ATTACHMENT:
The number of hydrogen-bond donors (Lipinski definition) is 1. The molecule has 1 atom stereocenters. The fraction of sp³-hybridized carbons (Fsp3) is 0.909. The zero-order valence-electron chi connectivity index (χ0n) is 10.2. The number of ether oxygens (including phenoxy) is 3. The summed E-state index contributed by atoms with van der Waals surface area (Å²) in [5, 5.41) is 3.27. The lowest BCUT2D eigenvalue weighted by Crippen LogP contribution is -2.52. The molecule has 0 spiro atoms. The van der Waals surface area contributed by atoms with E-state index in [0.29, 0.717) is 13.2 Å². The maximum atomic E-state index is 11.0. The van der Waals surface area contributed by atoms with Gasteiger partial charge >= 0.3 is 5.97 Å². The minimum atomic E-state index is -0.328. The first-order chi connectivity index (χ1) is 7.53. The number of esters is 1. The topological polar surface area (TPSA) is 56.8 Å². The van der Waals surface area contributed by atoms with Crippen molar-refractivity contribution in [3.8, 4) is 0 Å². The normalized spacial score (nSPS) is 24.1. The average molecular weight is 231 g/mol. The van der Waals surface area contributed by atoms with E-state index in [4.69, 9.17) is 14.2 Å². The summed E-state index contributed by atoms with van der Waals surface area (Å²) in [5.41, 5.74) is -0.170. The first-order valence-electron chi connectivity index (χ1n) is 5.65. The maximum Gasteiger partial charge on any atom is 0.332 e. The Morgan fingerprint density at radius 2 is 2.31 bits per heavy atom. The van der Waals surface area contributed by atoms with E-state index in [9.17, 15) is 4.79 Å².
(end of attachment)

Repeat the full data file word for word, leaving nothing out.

The number of hydrogen-bond donors (Lipinski definition) is 1. The molecule has 1 atom stereocenters. The fraction of sp³-hybridized carbons (Fsp3) is 0.909. The zero-order valence-electron chi connectivity index (χ0n) is 10.2. The number of ether oxygens (including phenoxy) is 3. The summed E-state index contributed by atoms with van der Waals surface area (Å²) in [5, 5.41) is 3.27. The lowest BCUT2D eigenvalue weighted by Crippen LogP contribution is -2.52. The molecule has 0 spiro atoms. The van der Waals surface area contributed by atoms with E-state index in [0.29, 0.717) is 13.2 Å². The maximum atomic E-state index is 11.0. The van der Waals surface area contributed by atoms with Gasteiger partial charge >= 0.3 is 5.97 Å². The minimum atomic E-state index is -0.328. The first-order chi connectivity index (χ1) is 7.53. The number of esters is 1. The topological polar surface area (TPSA) is 56.8 Å². The van der Waals surface area contributed by atoms with Crippen molar-refractivity contribution in [3.8, 4) is 0 Å². The normalized spacial score (nSPS) is 24.1. The average molecular weight is 231 g/mol. The van der Waals surface area contributed by atoms with E-state index in [4.69, 9.17) is 14.2 Å². The summed E-state index contributed by atoms with van der Waals surface area (Å²) in [5.41, 5.74) is -0.170. The first-order valence-electron chi connectivity index (χ1n) is 5.65. The maximum Gasteiger partial charge on any atom is 0.332 e. The Morgan fingerprint density at radius 2 is 2.31 bits per heavy atom. The van der Waals surface area contributed by atoms with E-state index in [9.17, 15) is 4.79 Å².